Intuitively, it should be apparent that the expansion system is set up to provide the newest NHL club with decent goaltending and relatively significant defensive assets right off the bat. It’s a sensible approach. Goaltending is the great equalizer, and if you want to create a reasonably competitive team quickly, it helps to allow the new club to build from the net out.

The superior pool of blue-line talent likely to be available in the expansion process could have other competitive benefits. Forwards are easier to find as they’re generally the more plentiful asset in free agency. Defencemen, as this offseason has proven, are a more marketable commodity on the trade market.

Only a team with four above-average defenders – like the Nashville Predators – is likely to elect to protect only four forwards, and some clubs – such as the New York Islanders and Minnesota Wild – are sure to expose good pieces no matter what protection structure they opt for, barring something dramatic.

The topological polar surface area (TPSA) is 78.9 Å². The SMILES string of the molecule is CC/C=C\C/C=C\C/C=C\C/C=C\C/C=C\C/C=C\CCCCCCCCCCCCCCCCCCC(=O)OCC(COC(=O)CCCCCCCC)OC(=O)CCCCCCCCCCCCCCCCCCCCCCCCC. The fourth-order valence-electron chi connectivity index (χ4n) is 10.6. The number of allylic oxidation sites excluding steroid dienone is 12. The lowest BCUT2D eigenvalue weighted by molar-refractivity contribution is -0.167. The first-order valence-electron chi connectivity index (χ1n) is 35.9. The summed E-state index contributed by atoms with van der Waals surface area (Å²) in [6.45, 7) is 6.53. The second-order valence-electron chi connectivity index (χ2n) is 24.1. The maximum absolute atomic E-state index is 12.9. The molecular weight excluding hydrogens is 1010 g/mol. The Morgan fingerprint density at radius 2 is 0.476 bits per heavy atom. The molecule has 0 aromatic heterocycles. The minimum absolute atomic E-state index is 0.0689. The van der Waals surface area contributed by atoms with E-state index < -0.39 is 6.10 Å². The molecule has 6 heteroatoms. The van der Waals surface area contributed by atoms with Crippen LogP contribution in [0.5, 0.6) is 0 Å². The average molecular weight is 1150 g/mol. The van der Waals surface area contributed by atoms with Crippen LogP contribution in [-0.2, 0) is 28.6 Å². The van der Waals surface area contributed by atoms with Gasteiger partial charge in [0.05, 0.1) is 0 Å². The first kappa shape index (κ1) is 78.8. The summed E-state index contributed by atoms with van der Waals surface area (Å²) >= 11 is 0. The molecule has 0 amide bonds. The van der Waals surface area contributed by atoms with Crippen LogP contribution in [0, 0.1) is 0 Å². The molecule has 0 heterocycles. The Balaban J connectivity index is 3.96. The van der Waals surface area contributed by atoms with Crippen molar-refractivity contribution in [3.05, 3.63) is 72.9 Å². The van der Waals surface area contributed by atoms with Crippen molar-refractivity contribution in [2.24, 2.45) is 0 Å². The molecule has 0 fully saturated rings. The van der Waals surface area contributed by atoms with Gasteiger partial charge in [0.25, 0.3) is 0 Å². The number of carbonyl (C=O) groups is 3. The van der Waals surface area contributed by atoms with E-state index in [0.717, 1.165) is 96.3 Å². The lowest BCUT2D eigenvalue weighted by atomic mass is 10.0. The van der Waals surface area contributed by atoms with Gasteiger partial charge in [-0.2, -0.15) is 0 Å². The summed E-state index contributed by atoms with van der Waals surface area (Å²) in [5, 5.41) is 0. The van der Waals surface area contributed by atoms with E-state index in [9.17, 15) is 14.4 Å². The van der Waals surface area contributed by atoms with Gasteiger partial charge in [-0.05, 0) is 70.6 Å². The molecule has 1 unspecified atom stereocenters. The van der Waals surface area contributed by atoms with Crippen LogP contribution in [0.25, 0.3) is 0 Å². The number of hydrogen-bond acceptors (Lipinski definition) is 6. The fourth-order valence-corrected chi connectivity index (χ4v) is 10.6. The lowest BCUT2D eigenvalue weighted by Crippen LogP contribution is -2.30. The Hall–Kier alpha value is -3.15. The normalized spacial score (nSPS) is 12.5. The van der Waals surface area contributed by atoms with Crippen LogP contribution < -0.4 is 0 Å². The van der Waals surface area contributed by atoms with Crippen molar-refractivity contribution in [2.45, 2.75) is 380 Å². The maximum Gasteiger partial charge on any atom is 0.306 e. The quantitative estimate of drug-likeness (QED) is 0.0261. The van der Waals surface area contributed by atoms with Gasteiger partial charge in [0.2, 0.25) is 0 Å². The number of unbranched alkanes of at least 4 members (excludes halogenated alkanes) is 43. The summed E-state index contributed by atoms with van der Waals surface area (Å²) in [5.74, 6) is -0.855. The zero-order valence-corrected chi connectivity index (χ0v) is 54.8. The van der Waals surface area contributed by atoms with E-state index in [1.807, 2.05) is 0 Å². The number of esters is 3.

The crucial thing to remember is that the 2017 NHL expansion draft has protection rules built around the concept of player volume. So we can understand why some of the most aggressive clubs in free agency made decisions this past weekend that may reverberate into next June.

For example, even as the Florida Panthers jettisoned Dmitri Kulikov and Erik Gudbranson in off-season trades, they also added high-quality unrestricted free agent defencemen in Jason Demers and Keith Yandle.

Protecting franchise cornerstone Aaron Ekblad in the expansion draft is a no-brainer and Yandle has a no-movement clause, so he will automatically be protected. From there, the Panthers will likely elect to protect only one of Mark Pysyk, Alex Petrovic and Demers – all relatively youthful and effective NHL-level blue liners.